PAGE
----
- 40 Classic Black and White Photos
photography b&w photo
- Is Digital Post-Production Killing Photography? Debunking the Purist Myth
photography philosophy discussion
- New Canon Scanner is Film-Friendly
canon film photography scanner
- Superfad Delivers the SuperDope for Sony "Eye Candy"
photography sony video
- 20 Sweet T-Shirts for Photographers
- 23 Perfectly Timed Shots
- Review: Holgaroid – A Happy Marriage
photography holga polaroid film camera review
- The Homemade Holgaroid
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- The Seven Habits of Highly Effective Photographers
photography tips business
- Interview with Jim M Goldstein
photography interview photographer
Typically, the manual that comes with your new camera is less than satisfactory. Sure they tell you how to push all the buttons, but that’s about it. Third party camera manuals or field guides can be a great resource for specific camera model owners.
Tom Bonner recently published a Digital Field Guide for the Sony Alpha DSLR A300/A350. Since the two cameras are nearly identical, Tom wrapped up both cameras in a single book. Myself being a Sony Alpha user, Tom thought I might like to check it out.
The book is a combination of extended camera manual, general photography guide, and hands-on assignments. The flow is very logical and easy to follow. This is one book that A300/A350 owners will certainly benefit from.
ABOUT THE BOOK
The Sony Alpha DSLR A300/A350 Digital Field Guide, by Tom Bonner, is 272 pages with a soft cover. The book is small enough to fit in your camera bag, but large enough to fit in your hands. It’s broken up into three parts and seven chapters, plus two very handy appendices.
Part 1 focuses on the two cameras and their various controls and menus. The A300 and A350 are so similar in construction that Tom covers both cameras simultaneously while pointing out the differences. This section of the book by itself could potentially replace the user manual that comes with the camera.
Part 2 starts with the basics of photography, including camera control, exposure, and composition. Then it goes into the specifics of lenses and other accessories, including various types of lenses available for the Alpha cameras. This section ends with a chapter on lighting — theory, application, and equipment.
Part 3 is more general in nature, covering subjects, types of photography, and digital workflow. Though this section is applicable to any camera, Tom constantly gives specific examples and tips for the Alpha photographer. I liked this section the best because it gives a lot of great examples and the content is structured in an academic manner with miniature assignments designed to explore and learn the A300 and A350.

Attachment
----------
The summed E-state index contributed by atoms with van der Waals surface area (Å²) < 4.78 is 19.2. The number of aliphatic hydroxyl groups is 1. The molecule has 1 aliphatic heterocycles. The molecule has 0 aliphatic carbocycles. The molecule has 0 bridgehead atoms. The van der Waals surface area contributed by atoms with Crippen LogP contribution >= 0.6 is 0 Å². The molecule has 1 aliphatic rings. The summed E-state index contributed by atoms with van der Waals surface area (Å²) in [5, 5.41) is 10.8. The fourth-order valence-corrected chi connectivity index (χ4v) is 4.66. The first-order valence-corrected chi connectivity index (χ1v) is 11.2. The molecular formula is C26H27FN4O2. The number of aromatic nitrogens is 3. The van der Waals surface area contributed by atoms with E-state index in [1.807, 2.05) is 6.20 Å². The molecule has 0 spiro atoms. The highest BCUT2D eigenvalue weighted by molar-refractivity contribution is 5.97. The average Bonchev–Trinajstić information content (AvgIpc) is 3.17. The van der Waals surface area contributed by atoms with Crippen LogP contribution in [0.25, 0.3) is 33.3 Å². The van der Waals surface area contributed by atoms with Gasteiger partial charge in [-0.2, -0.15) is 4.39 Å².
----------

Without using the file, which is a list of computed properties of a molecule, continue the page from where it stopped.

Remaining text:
The appendices are a good resource for Sony shooters. The first appendix is a listing of businesses and websites dedicated to Sony cameras. The second appendix is a troubleshooting guide specific to these cameras.
ABOUT THE AUTHOR
Tom Bonner is a 30-year Minolta/Sony camera enthusiast and photographer (my kind of guy!). He’s spent many years as a freelance photographer and writer. Some of his photographic experience includes automotive and motorsports subjects.
I’ve been following Tom for many months because of his blog, Alphatracks — a website dedicated to the fledgling Sony Alpha DSLR line. Being a Sony/Minolta user myself, the subject of his blog caught my attention. But Tom’s ability to write and teach is what keeps me going back for more.
MY FINAL THOUGHTS
This is a great resource book for the Sony A300 and A350 photographer. It covers just about everything you can find in your user manual, plus a whole lot of practical stuff. New users will benefit the most from this book, as the assignments in Part 3 will familiarize them with the camera in-use.
For those who aren’t A300/A350 users, it’s probably not a book you’d buy. The entire book is sprinkled with Alpha details and it would be frustrating trying to translate the features and functions. But, I’m sure that Tom wasn’t targeting Canon or Nikon photographers when he wrote it.
But regardless of which brand you use, I’d still go check out Tom’s blog. A lot of the stuff he publishes isn’t completely specific to Sony or Minolta.
Big news today for all the Minolta/Sony fans in the crowd. They’ve announced their “Flagship” dSLR model, the A900. Similar in appearance to their semi-pro model, the A700, the A900 sports some fancy upgrades. The big hype has been around the 24MP full frame sensor, but the new model also has dual processors, improvements on the viewfinder, autofocus, user controls, and some shiny new lenses to go with that full-frame sensor.